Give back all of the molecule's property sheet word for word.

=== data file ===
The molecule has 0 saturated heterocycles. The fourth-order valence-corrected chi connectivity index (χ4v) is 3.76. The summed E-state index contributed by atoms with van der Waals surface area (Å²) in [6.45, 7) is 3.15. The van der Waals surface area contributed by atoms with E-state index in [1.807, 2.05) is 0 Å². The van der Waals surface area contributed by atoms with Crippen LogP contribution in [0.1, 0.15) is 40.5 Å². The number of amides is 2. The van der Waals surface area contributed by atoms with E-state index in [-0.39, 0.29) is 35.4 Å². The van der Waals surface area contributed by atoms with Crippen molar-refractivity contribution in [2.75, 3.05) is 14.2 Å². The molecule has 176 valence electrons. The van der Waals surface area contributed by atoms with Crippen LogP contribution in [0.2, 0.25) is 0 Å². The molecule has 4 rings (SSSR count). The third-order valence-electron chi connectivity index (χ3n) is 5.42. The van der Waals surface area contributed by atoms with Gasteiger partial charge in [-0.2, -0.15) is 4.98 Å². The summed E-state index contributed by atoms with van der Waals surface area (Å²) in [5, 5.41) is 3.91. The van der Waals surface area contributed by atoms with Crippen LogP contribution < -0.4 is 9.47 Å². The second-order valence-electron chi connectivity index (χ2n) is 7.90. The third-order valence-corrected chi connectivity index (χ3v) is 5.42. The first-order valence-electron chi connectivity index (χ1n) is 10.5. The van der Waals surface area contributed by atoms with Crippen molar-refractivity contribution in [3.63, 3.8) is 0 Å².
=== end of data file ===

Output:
The molecule has 0 saturated heterocycles. The fourth-order valence-corrected chi connectivity index (χ4v) is 3.76. The summed E-state index contributed by atoms with van der Waals surface area (Å²) in [6.45, 7) is 3.15. The van der Waals surface area contributed by atoms with E-state index in [1.807, 2.05) is 0 Å². The van der Waals surface area contributed by atoms with Crippen LogP contribution in [0.1, 0.15) is 40.5 Å². The number of amides is 2. The van der Waals surface area contributed by atoms with E-state index in [-0.39, 0.29) is 35.4 Å². The van der Waals surface area contributed by atoms with Crippen molar-refractivity contribution in [2.75, 3.05) is 14.2 Å². The molecule has 176 valence electrons. The van der Waals surface area contributed by atoms with Crippen LogP contribution in [0.2, 0.25) is 0 Å². The molecule has 4 rings (SSSR count). The third-order valence-electron chi connectivity index (χ3n) is 5.42. The van der Waals surface area contributed by atoms with Gasteiger partial charge in [-0.2, -0.15) is 4.98 Å². The summed E-state index contributed by atoms with van der Waals surface area (Å²) in [5, 5.41) is 3.91. The van der Waals surface area contributed by atoms with Crippen LogP contribution < -0.4 is 9.47 Å². The second-order valence-electron chi connectivity index (χ2n) is 7.90. The third-order valence-corrected chi connectivity index (χ3v) is 5.42. The first-order valence-electron chi connectivity index (χ1n) is 10.5. The van der Waals surface area contributed by atoms with Crippen molar-refractivity contribution in [3.63, 3.8) is 0 Å².